Warren projects to begin soon
WARREN – Construction on the city’s secondary roads and neighborhood streets, and renovation of city-owned buildings are awaiting the early preparations – including waiting for asphalt plants to open, and for architectural reviews of the buildings to be finalized.
City Council passed a $4 million capital improvements bond in 2013 to renovate city-owned properties. It also passed a $2.5 million bond to improve neighborhood and secondary streets that do not qualify for state and federal grants or loans.
Safety-Service Director Enzo Cantalamessa said residents will see tangible evidence of the city’s investments this spring after the weather becomes consistently warm, and shovels begin to break open streets, sidewalks and parking lots.
The city has yet to put out bids for the street or construction projects. Work on the multi-million dollar projects are expected to take place through the remainder 2014 and in 2015.
“Much of the work is weather-dependent,” Cantalamessa said.
Phillips Sekanick Architects is doing the detailed assessments on city-owned buildings. The architectural firm, along with Baker, Bednar & Associates, are the two firms that did preliminary assessments on the city buildings during discussions with council on whether the bonds should passed.
“What is being done now are detailed reviews of the buildings,” Cantalamessa said. “The architects have been in the central fire station, operations and the municipal building. They still must go through buildings on the city hall complex, the water distribution building and sanitation.
“In addition to the buildings, the capital improvement bond money will be used to pave parking lots at the municipal building, city hall complex, Packard Music Hall and central fire station,” Cantalamessa said.
City officials are expecting the architectural reviews and cost estimates to be completed in early May and the bids for the work to be out shortly afterwards.
“Actual construction likely will not begin until the first weeks in June,” Cantalamessa said.
While officials have a preliminary idea of the streets being targeted with the $2.5 million in bonds approved for road upgrades, they are reviewing the conditions of the streets again to determine what the winter season has done to change previous assessments. In some areas, the winter has created moonscapes of craters that drivers have to carefully dodge or do damage to their vehicles.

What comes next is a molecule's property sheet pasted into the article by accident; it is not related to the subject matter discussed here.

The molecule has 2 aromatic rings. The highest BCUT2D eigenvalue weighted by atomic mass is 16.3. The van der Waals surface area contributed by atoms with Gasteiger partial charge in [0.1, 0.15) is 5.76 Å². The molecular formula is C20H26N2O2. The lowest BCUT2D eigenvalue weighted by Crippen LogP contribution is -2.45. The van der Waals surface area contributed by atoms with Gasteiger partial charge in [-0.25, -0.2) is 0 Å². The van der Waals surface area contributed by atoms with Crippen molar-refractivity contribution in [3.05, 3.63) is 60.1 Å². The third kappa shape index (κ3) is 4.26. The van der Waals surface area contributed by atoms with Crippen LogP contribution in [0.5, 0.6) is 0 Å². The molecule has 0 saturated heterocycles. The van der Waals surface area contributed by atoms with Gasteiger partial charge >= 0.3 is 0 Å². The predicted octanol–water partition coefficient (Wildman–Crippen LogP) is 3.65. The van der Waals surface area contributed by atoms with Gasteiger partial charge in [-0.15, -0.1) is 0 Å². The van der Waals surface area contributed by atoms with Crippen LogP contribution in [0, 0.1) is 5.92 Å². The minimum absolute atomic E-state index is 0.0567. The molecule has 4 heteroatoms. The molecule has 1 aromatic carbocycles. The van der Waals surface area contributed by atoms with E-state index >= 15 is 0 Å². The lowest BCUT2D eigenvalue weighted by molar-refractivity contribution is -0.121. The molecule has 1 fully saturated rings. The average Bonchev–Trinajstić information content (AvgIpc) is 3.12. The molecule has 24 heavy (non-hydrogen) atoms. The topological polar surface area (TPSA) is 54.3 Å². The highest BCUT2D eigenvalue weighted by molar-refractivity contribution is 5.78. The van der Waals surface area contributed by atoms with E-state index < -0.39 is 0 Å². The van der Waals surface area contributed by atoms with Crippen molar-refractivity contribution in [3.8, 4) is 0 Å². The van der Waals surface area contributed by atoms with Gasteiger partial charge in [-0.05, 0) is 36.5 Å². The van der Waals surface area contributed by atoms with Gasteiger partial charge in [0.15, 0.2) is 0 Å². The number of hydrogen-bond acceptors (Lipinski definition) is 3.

“A number of city streets that were in moderate to poor conditions last fall have worsened over this winter, so we are reconsidering putting them higher on the list of streets needing to be repaired and repaved,” Cantalamessa said.
The administration is putting together a plan which will allow it to seek approval for the majority of its road projects, including the money being drawn from the bonds, National Stabilization Program-funded projects, and other state and federal programs as soon as possible.
“We want to present ordinances requiring passage to be sent to council within the next several weeks so we can seek bids to hire contractors and have them prepared to begin to work when the asphalt plants open,” Cantalamessa said. “Generally, the earlier they are negotiate with the asphalt plants, the better the prices we’re able to get.”
The administration is looking at stretching the road improvement bond money by combining it with some Community Development Block Grant funds.
“We may be able to use some Community Development Block Grant money because the money is specifically targeted to low- to moderate-income areas,” Cantalamessa said.
Councilwoman Helen Rucker, D-at large, suggested the administration find ways to inform city residents when streets will be worked on because there are residents who have expressed concern to council members when they have seen flags placed in front of their yards.
“We can look at placing notices in residences water bills, on the city’s website, as well as in the Tribune,” Rucker said.